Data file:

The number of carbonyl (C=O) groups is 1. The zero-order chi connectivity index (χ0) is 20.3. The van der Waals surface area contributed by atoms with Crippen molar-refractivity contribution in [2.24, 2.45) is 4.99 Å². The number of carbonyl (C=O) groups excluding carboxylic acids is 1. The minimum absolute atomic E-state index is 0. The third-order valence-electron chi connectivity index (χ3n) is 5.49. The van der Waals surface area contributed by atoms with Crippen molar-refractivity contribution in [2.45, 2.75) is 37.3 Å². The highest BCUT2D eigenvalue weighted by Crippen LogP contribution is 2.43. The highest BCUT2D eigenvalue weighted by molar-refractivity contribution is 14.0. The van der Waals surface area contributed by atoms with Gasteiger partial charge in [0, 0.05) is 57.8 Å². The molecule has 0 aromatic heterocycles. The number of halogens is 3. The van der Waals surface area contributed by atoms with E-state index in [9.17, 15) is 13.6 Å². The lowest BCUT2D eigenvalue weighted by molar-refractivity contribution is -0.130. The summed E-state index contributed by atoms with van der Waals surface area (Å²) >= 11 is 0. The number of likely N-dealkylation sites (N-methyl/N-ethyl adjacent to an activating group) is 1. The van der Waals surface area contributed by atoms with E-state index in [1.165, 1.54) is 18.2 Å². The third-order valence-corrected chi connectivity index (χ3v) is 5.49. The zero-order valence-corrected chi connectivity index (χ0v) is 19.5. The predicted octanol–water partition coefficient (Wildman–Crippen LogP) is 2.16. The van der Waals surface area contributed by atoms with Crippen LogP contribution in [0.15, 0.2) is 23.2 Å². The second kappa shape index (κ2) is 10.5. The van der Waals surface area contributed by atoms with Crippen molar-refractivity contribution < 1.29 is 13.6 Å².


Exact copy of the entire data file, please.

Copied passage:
The number of carbonyl (C=O) groups is 1. The zero-order chi connectivity index (χ0) is 20.3. The van der Waals surface area contributed by atoms with Crippen molar-refractivity contribution in [2.24, 2.45) is 4.99 Å². The number of carbonyl (C=O) groups excluding carboxylic acids is 1. The minimum absolute atomic E-state index is 0. The third-order valence-electron chi connectivity index (χ3n) is 5.49. The van der Waals surface area contributed by atoms with Crippen molar-refractivity contribution in [2.45, 2.75) is 37.3 Å². The highest BCUT2D eigenvalue weighted by Crippen LogP contribution is 2.43. The highest BCUT2D eigenvalue weighted by molar-refractivity contribution is 14.0. The van der Waals surface area contributed by atoms with Gasteiger partial charge in [0, 0.05) is 57.8 Å². The molecule has 0 aromatic heterocycles. The number of halogens is 3. The van der Waals surface area contributed by atoms with E-state index in [9.17, 15) is 13.6 Å². The lowest BCUT2D eigenvalue weighted by molar-refractivity contribution is -0.130. The summed E-state index contributed by atoms with van der Waals surface area (Å²) >= 11 is 0. The number of likely N-dealkylation sites (N-methyl/N-ethyl adjacent to an activating group) is 1. The van der Waals surface area contributed by atoms with E-state index in [1.165, 1.54) is 18.2 Å². The third-order valence-corrected chi connectivity index (χ3v) is 5.49. The zero-order valence-corrected chi connectivity index (χ0v) is 19.5. The predicted octanol–water partition coefficient (Wildman–Crippen LogP) is 2.16. The van der Waals surface area contributed by atoms with Crippen LogP contribution in [0.15, 0.2) is 23.2 Å². The second kappa shape index (κ2) is 10.5. The van der Waals surface area contributed by atoms with Crippen molar-refractivity contribution < 1.29 is 13.6 Å².